Coursera Adds 10 State Schools to its Ranks
On May 29th, MOOC-platform Coursera announced that it would be welcoming 10 new partners into its online family. Coursera had previously been known only to partner with elite institutions, making the development somewhat controversial in terms of its institutional mission.
The partners comprise a mix of university systems and flagship universities: State University of New York (SUNY), the Tennessee Board of Regents and University of Tennessee Systems, University of Colorado System, University of Houston System, University of Kentucky, University of Nebraska, University of New Mexico, University System of Georgia and West Virginia University.
“By working with these institutions,” Coursera announced on its blog, “we hope to motivate and encourage new methods and enhance previous approaches to teaching on-campus and online. Professors teaching at these schools will have the opportunity to develop online courses through Coursera, as well as adapt existing Coursera courses for their own classrooms.”
Nancy L. Zimpher, chancellor of the nation’s largest system of public higher education, The State University of New York, said: “This new partnership with Coursera will be invaluable as we launch Open SUNY, which will give our students increased access to the online courses SUNY faculty offer in New York and worldwide. Working with Coursera presents a fantastic opportunity for higher education systems across the country to increase educational access, instructional quality and exposure, and degree completion. We are proud to be a part of this effort and look forward to getting started.”
Collectively, these 10 universities enroll 1.25 million of the nation’s 21 million college students. The new partnership is aimed at using MOOCs to reach not only online students around the world, but also students already physically attending classes at these universities, as well as high school students who hope to enroll there.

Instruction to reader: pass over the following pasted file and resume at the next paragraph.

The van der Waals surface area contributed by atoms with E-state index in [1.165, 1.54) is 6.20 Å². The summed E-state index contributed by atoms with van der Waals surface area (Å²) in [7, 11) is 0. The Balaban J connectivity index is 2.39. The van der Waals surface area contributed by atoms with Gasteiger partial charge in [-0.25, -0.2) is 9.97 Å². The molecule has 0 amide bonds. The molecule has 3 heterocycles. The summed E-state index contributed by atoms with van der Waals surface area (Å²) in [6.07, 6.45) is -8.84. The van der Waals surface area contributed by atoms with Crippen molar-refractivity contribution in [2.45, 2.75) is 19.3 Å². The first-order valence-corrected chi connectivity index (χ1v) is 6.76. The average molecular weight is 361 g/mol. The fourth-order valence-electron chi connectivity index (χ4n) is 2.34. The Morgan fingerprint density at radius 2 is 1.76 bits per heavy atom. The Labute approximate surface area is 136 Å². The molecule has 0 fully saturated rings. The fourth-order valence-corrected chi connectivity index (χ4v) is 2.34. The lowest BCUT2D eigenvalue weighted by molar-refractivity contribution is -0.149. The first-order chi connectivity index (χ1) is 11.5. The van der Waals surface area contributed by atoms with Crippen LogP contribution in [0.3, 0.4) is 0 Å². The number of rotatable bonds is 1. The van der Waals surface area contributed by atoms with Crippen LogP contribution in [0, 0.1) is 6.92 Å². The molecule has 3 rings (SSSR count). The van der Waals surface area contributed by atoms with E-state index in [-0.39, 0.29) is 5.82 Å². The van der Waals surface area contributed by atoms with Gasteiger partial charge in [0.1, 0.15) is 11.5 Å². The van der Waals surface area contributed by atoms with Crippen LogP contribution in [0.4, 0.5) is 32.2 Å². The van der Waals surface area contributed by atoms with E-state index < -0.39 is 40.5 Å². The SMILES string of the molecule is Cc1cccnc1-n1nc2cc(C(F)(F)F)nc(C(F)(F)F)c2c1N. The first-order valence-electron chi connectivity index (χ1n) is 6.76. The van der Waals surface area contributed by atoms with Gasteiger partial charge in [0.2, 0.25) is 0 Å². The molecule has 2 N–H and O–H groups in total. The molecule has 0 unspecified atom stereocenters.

“We’ve looked at our student population, and most of our students taking courses are the ones who already have degrees,” Coursera’s Daphne Koller said in an interview. Koller shares CEO duties with her co-founder Andrew Ng, and both are computer science professors at Stanford University. While it’s great to be promoting lifelong learning, Koller said, “We realized in order to address the fundamental problems in higher education, we needed to work with the students who needed it the most.” In other words, the company needed to be working with the state university systems that serve about 70 percent of the students in higher education.
These new partners will not be offering MOOCs in the same mode as others in the Coursera catalog. They will have the option of publishing either publicly or through a private section of the website reserved for their own students. An instructor could decide to use selected videos from a Coursera course, and then add in a few of his own plus some additional quizzes, according to Koller.
While the partnership is official, says David F. Carr for Information Week, some of the universities are just starting to develop plans for putting it into practice, and their approaches will vary. The University of Kentucky plans to create two different introductory chemistry courses, designed by its faculty but possibly including some MOOC content and other open educational resources, senior vice provost and CIO Vincent Kellen said in an interview. The target is to have those offerings ready to go for January 2014.
While the University of Kentucky is developing online courses, the University System of Georgia is thinking primarily in terms of incorporating existing MOOC content into instruction.
“In all the excitement generated by MOOCs, there has been a lot of emphasis placed on the development of courses, as opposed to how it can or should be used,” chief academic officer Houston Davis said. “Utilization — that’s where the interest of our system, or several of the institutions within our systems, lies.”